1.) What is my immediate need?

2.) What will I need this year?

3.) Do I have a big expense coming up?

4.) Am I eligible for Chase cards now? If not, when?

5.) Is there any reason I shouldn’t get a/another credit card?

Knowing your immediate needs will help you identify your coming needs which will enable you to plan your purchases in order to meet the spend requirement for your next credit card.

Step 2: Create Your Portfolio

What is a credit card portfolio? It is a simple tool to help:

  • Know your credit history
  • Prepare for coming annual fees
  • Maximize referral offers
  • Plan for the future
  • Notice that if you are married or working with your friend, you can both get the same cards not only to pool your points together but also to take advantage of referral bonuses.
  • “Chase 5/24 Eligibility” means that you can only open a chase card if you have opened less than 5 new accounts within the past 24 months (business cards do not count).
  • “AMEX 5P” means that you can only hold 5 opened AMEX personal cards at any given time (5 personal cards and 5 charge cards).
  • The dark blue boxes show the cards you are preparing for

Step 3: Get A Coach

The number one way to reach any goal is to do it WITH someone who will keep you accountable! This is the mission of Points On Purpose – to personally coach you through your unique situation. This is what makes us different. Rather than prescribing general advice across the board to everyone, we want to connect with you personally so we can encourage you, give you tailored information, keep you safe through accountability, and ultimately help you Travel Free!

Now it is up to you to reach out –



Screen Shot 2019-04-30 at 11.11.30 AM.png

The Chase Sapphire Preferred Card is at its highest-ever sign up bonus of 60,000 points. This is not a limited time offer but it might be the best offer out there right now. On top of the $750 towards travel you will receive trip insurance, rental car insurance, purchase protection, and a lot more. If you are able to get this card I would act fast.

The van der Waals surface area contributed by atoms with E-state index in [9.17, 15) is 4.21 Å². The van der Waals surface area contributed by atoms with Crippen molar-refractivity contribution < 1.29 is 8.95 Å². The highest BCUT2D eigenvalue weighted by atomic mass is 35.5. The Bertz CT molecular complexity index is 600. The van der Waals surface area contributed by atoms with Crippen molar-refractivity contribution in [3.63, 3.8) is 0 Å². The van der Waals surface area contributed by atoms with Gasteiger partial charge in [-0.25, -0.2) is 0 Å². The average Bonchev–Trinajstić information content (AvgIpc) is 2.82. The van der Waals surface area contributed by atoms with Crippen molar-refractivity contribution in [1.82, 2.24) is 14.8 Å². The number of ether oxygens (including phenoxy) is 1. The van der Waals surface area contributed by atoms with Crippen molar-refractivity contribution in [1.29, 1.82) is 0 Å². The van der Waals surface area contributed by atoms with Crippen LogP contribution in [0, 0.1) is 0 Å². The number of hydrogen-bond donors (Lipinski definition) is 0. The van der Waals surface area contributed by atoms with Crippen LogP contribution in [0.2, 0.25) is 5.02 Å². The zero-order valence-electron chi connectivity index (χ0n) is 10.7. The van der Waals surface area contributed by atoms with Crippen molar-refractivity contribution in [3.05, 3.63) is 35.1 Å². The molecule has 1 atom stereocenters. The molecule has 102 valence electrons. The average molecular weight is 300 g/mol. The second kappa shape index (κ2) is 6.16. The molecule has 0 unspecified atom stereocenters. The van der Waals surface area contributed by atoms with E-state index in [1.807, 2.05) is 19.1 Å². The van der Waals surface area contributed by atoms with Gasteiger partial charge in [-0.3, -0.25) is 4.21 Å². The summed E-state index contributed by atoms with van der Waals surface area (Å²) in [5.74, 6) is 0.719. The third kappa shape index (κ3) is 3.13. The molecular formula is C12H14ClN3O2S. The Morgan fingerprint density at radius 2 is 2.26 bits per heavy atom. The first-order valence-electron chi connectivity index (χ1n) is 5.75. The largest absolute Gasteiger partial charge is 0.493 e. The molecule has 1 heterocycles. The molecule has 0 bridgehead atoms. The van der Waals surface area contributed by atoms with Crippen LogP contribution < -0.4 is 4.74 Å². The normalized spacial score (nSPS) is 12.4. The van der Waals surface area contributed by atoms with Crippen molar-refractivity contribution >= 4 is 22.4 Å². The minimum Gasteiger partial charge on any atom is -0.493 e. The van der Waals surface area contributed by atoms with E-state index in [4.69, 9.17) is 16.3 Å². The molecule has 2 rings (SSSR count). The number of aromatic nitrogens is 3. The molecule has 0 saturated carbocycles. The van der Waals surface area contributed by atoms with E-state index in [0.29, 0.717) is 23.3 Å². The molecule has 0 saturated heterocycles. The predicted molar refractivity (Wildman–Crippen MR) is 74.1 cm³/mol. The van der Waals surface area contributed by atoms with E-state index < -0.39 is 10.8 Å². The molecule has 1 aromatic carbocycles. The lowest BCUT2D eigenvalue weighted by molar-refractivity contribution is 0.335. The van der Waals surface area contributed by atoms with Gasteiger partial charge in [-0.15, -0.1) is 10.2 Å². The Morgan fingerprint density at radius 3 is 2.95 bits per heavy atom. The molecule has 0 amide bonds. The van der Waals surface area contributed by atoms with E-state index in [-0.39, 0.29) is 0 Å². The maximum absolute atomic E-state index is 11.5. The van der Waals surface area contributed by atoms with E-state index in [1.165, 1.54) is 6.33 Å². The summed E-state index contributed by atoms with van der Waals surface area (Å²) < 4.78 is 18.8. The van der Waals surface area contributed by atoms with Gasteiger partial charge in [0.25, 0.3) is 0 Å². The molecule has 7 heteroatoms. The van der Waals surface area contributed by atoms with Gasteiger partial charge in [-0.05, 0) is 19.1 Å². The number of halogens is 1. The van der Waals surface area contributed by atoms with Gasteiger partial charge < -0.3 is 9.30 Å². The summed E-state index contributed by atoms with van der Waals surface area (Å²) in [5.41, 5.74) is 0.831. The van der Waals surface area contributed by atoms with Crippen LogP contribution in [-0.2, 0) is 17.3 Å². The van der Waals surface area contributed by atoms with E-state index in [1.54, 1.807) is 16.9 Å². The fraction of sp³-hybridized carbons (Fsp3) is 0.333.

Common Credit Card Myths: [Debunked]

#1. FEAR & SHAME (of going into DEBT)

The number one response I hear from people who are skeptical about credit cards is, “They want you to get their card so that you will go into debt and have to pay them interest.” There are two issues to deal with here and they come from fear and shame.

Fear of going into debt is what comes from not stewarding well. There is no reason you should ever have to go into debt with a credit card unnecessarily. We will never advocate for racking up unnecessary expenses on a credit card and if you use your credit card as you would cash or a debit card then you have nothing to fear. I pay my cards off a couple times a month for three reasons: 1.) So that I am aware of what I am spending 2.) It helps to improve your credit score if you keep your balance low even if the payment is not due. 3.) Many people get paid weekly which makes it easier to pay off your card each week rather than a big amount all at once, down the road.

Shame from being in debt is real. Three weeks ago I was coaching a friend with his credit journey and he was telling me about all the improvements he has made since we started working together. Then he said this, “It has been so encouraging for me to have your help with this because it is something many people struggle with, but nobody talks about.” Listen, this is exactly why we use this blog – to connect with you personally and walk alongside you, so that together we can Do Good, Steward Well, & Travel Free! That means free of fear and shame too!